The World of the Huns. Chapter IX. Language
O. Maenchen-Helfen
 

6a. The apposition čur in Turkish names
 

In the Turkish "runic" inscriptions occur many names with the apposition čur (or čor), [156] for example,
 

Alči čur kuč bars; [157] Qan čur; [158] Tadïqïn čur; [159] Köl čur of the Tar-



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duš; [160] Unagan čur; [161] Yigän čur; [162] Isbara tamgan čur; [163] Sabra tamgan čur; [164] ... t čur; [165] Bäg čur. [166]
It has long been recognized that čur is a title or rank; [167] its meaning, however, has not been ascertained so far. Though all the men called čur were members of the aristocracy, their status was not the same. The čur who represented the Kirghiz qaghan at Köl Tegin's obsequies, [168] and Ïšbara bilgä köl (i) čur of the monument at Ikhe-khushotu [169] were high dignitaries; Bögü čur, to judge by the simple slab used for his epitaph, [170] held a modest position. The various čur named in Arabic sources [171] — all Turks as it seems — were great lords, but whether čur designated a rank in the military or administrative organization, was hereditary or not, higher or lower than bäg or tarqan, is anything but clear. The same is true for the chari and charačur in the Khotanese documents. [172] Čor (hjor) in the Tibetan names Drugu čor, 'Bug čhur, and Khri-skugs-hjor in the old Shan-shan kingdom and western Kansu [173] are Turkish čur, [174] but what it means is not known.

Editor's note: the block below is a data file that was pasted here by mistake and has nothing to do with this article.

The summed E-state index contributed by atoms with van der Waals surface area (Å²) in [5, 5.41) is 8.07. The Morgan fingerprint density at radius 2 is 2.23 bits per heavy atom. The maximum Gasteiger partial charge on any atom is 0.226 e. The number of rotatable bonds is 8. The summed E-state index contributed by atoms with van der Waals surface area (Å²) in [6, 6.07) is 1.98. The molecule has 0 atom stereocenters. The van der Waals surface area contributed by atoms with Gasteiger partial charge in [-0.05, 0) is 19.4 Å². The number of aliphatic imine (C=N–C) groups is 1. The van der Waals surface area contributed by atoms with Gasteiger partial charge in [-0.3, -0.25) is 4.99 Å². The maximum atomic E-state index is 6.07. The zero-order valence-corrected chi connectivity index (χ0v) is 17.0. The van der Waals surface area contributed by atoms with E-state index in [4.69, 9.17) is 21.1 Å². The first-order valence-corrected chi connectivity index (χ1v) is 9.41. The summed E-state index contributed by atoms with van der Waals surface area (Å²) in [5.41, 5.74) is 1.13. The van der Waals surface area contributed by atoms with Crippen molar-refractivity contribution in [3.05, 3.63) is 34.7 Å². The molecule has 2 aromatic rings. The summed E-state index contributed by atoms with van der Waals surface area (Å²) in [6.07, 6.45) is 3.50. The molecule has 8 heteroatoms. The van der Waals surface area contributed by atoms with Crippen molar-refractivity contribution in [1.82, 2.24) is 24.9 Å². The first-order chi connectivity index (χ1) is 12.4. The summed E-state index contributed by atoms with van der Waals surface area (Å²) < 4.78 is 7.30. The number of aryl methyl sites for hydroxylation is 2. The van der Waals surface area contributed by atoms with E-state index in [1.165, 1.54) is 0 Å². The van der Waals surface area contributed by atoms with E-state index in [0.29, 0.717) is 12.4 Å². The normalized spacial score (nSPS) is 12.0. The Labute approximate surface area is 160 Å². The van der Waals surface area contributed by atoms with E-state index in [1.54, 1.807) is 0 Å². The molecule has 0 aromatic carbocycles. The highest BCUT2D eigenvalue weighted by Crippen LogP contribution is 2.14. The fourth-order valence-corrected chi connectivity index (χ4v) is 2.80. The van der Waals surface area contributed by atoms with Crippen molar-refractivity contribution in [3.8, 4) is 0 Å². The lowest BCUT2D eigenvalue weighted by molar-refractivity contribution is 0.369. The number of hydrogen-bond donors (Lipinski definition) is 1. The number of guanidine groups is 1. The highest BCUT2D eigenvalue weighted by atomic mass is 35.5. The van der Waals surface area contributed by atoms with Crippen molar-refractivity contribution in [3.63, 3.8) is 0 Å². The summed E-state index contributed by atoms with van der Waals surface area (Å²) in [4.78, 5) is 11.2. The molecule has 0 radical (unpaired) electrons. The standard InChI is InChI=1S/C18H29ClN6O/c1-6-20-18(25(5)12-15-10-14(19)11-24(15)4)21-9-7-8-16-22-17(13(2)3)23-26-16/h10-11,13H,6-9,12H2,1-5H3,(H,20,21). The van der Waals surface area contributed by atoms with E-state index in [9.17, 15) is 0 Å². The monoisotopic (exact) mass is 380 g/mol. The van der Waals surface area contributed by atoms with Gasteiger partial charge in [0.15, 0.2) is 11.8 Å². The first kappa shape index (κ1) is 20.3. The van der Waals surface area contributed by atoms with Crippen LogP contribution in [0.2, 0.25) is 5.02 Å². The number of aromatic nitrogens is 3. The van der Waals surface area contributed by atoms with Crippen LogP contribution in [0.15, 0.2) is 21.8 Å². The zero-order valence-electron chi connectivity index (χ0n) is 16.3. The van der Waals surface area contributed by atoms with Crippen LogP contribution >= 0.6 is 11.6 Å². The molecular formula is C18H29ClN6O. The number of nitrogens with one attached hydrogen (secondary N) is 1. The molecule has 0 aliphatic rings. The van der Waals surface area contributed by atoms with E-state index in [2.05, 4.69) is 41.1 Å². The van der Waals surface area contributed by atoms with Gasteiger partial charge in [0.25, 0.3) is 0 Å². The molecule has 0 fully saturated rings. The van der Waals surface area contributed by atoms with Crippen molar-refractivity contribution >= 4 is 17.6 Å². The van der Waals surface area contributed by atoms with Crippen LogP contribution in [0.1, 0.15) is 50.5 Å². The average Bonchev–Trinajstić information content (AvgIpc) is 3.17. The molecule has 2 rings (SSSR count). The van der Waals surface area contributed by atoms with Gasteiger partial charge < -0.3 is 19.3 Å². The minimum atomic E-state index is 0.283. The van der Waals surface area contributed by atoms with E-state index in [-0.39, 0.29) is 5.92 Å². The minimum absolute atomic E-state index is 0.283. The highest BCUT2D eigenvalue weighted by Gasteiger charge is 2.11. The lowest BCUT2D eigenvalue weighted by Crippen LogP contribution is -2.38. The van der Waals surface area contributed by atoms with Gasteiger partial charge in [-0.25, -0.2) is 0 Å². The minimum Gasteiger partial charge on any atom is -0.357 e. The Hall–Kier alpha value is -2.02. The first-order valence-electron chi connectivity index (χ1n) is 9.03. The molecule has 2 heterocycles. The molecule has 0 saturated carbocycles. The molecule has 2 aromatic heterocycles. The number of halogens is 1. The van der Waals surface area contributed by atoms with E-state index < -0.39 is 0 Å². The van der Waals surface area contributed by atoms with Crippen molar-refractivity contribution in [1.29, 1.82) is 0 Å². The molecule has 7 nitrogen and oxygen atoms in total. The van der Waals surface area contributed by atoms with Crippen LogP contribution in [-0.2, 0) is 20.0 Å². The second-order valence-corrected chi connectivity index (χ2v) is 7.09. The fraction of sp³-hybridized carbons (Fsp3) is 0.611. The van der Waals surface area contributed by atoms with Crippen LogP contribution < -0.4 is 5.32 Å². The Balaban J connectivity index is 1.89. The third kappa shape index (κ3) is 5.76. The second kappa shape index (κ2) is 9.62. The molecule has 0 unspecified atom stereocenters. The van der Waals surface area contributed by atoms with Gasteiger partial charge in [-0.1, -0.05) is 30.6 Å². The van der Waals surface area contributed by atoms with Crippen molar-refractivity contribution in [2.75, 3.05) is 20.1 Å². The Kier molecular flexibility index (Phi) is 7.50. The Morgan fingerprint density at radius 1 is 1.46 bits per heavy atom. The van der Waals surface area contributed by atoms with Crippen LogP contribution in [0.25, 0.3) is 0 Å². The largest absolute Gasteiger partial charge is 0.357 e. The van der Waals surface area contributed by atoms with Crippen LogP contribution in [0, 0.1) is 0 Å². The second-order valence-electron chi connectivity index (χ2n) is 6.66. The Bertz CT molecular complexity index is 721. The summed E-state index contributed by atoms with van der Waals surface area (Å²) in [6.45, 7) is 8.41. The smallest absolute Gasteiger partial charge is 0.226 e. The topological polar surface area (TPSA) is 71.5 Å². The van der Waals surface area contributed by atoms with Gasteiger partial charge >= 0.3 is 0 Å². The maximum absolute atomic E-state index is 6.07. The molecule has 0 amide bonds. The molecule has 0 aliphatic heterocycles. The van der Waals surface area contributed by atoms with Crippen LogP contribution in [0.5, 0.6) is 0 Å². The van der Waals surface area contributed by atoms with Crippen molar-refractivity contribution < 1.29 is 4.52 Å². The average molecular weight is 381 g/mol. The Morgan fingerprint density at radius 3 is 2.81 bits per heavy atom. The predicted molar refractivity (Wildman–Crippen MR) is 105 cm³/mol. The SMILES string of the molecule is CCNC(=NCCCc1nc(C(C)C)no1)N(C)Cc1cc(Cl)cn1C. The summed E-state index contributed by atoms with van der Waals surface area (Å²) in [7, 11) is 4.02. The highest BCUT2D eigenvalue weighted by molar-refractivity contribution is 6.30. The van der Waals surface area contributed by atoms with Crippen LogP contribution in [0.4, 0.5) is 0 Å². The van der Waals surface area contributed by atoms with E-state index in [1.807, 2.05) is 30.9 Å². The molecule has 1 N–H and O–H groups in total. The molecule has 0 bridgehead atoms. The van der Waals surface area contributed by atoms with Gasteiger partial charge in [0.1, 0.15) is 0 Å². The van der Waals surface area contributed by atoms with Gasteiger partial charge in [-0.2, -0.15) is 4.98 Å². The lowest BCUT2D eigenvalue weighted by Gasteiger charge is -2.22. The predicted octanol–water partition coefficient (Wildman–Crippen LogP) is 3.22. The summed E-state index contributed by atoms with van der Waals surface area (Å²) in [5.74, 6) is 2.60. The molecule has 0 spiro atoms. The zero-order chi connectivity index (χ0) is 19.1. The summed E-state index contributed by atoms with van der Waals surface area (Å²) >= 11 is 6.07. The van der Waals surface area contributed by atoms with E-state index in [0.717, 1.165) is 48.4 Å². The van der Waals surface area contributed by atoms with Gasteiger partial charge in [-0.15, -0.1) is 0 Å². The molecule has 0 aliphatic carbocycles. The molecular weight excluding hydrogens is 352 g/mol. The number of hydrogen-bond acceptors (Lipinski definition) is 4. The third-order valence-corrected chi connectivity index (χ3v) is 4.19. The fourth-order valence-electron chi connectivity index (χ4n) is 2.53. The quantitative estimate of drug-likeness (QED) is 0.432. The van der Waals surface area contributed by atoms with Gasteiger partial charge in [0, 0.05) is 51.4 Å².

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The Chinese sources are of no help either. In the dynastic annals a considerable number of čur among Turkish-speaking groups are named. As in the inscriptions, ch'o [175] (=čur) is often added to another title: for instance, in A ch'o, [176] Mo ch'o, [177] P'ei-lo ch'o, [178] or Shih-chien ch'o. [179] It frequently occurs in the names of qaghans and other persons of high rank, [180] sometimes preceded and followed by more titles, as in the monstrous Hsieh to teng-li ku ch'o mi-shih ho chü-lu ying yi chien li pi-ch'ieh k'o-han = El töbär täŋri qut čur togmïs alp chü-lu ying yi chien li bilgä qagan. [181] But none of the chroniclers stated exactly what čur meant. [182]